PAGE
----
OT offers a tool to see how a surface structure is derived from an underlying one. Autosegmental phonology also allows us to see how a surface form can be derived from an underlying representation.

Is this comparison accurate? I'm afraid not because many rules of OT are based in autosegmental theory.

Can someone help me sort out how I should consider these two "things" (tools?)?

Thanks a lot.


The motivation underlying autosegmental phonology is that phonological processes frequently are not well-described by the 1-to-1 feature-to-segment relations assumed in SPE phonology, especially in the domain of tone. OT was motivated by a desire to reduce phonological mappings to just the notion of constraint, without any (language specific) component of "do this" (only "don't do that"). Neither theory has anything to do with the notion of deriving phones from phonemes, and neither theory assumes that "phone" or "phoneme" is a valid concept. Both theories are logically consistent with the concept of "phonetic implementation" which may provide pronunciation details such as nasalization in English, devoicing of sonorants after aspirated stops and fricatives, and so on. However, both OT and ASP are grammatical theories which deal in categorial processes, and it is generally recognized that most allophonic variation has to be dealt with phonetically and quantitatively. (ASP and OT phonetic models do, of course, exist, just as there is such a thing as OT syntax though not autosegmental syntax)

There are no rules in OT, so OT rules aren't based in autosegmental phonology. OT practicioners have largely (but not entirely) abandoned autosegmental phonology or any other theory of representation, partly because questions of representation are orthogonal, and partly because it was held that the motivation for ASP was how it allows a better account of phonological rules (correct, I would say), and therefore if the theory presupposes rules, it must be wrong. At this point, I don't think many OT practicioners care about autosegmental phonology, one way or the other.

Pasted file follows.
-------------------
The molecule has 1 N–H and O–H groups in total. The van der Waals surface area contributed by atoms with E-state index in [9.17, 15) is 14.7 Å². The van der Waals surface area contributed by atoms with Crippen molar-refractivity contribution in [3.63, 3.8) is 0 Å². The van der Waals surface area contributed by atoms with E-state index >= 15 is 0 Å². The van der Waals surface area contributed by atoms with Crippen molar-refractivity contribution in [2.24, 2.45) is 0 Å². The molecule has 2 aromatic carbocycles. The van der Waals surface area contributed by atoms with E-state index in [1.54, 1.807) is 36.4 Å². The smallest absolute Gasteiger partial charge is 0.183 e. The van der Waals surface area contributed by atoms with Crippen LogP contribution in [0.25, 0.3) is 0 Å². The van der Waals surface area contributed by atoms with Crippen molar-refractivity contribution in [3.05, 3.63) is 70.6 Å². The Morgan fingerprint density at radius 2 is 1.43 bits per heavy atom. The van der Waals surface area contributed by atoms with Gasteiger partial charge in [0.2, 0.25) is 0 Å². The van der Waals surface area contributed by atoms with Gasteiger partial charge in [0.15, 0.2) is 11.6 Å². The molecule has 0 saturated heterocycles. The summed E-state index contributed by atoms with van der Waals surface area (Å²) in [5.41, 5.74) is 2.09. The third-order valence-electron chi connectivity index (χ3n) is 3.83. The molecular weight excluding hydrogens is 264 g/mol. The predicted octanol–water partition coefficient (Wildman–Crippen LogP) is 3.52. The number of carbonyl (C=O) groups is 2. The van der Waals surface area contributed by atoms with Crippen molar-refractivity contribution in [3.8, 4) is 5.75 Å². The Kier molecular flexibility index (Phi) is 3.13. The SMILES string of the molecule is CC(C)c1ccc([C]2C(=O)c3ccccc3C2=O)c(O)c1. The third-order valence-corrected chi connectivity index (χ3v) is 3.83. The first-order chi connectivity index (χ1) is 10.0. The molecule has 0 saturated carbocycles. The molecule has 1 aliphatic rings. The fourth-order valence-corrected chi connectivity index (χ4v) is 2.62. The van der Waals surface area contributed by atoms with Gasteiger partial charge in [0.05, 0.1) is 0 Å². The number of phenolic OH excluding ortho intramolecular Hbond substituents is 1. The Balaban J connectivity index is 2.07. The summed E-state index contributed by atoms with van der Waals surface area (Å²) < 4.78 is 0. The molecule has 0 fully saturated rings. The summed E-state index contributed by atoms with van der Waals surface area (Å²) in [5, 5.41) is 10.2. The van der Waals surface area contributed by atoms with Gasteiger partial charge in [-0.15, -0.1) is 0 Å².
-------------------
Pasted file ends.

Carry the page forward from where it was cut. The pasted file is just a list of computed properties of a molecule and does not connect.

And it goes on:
• Great reply. Thanks. So to summarize, both OT and ASR are grammatical theories concerned with categorical processes related to "phonetic implementation" (a new term for me), but the former does so with constraints, and the latter originates from a rule based approach. Is this an accurate distillation? – Teusz Mar 9 '15 at 5:59
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    I would drop the "related to phonetic implementation" part since proceeding into physical implementation is not essential to either. And autosegmental analysis typically used rules since it was developed in the era when we had rules – in other words, it's not really separate from ('originate from') rule theory. – user6726 Mar 9 '15 at 16:33
  • But aren't both OT an ASR concerned with derivation of surface forms from underlying ones? – Teusz Mar 10 '15 at 6:00
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    "Surface form" would roughly be "phonemic transcription" so it is still symbolic and categorial, whereas phonetic implemnetation is continuous articulatory movements and resulting waveforms, i.e. how the output of the phonology is realized. However, one can have autosegmental-aware or optimality based theories of phonetic implementation, but that isn't a essential part of an OT / ASP phonology. – user6726 Mar 10 '15 at 15:47

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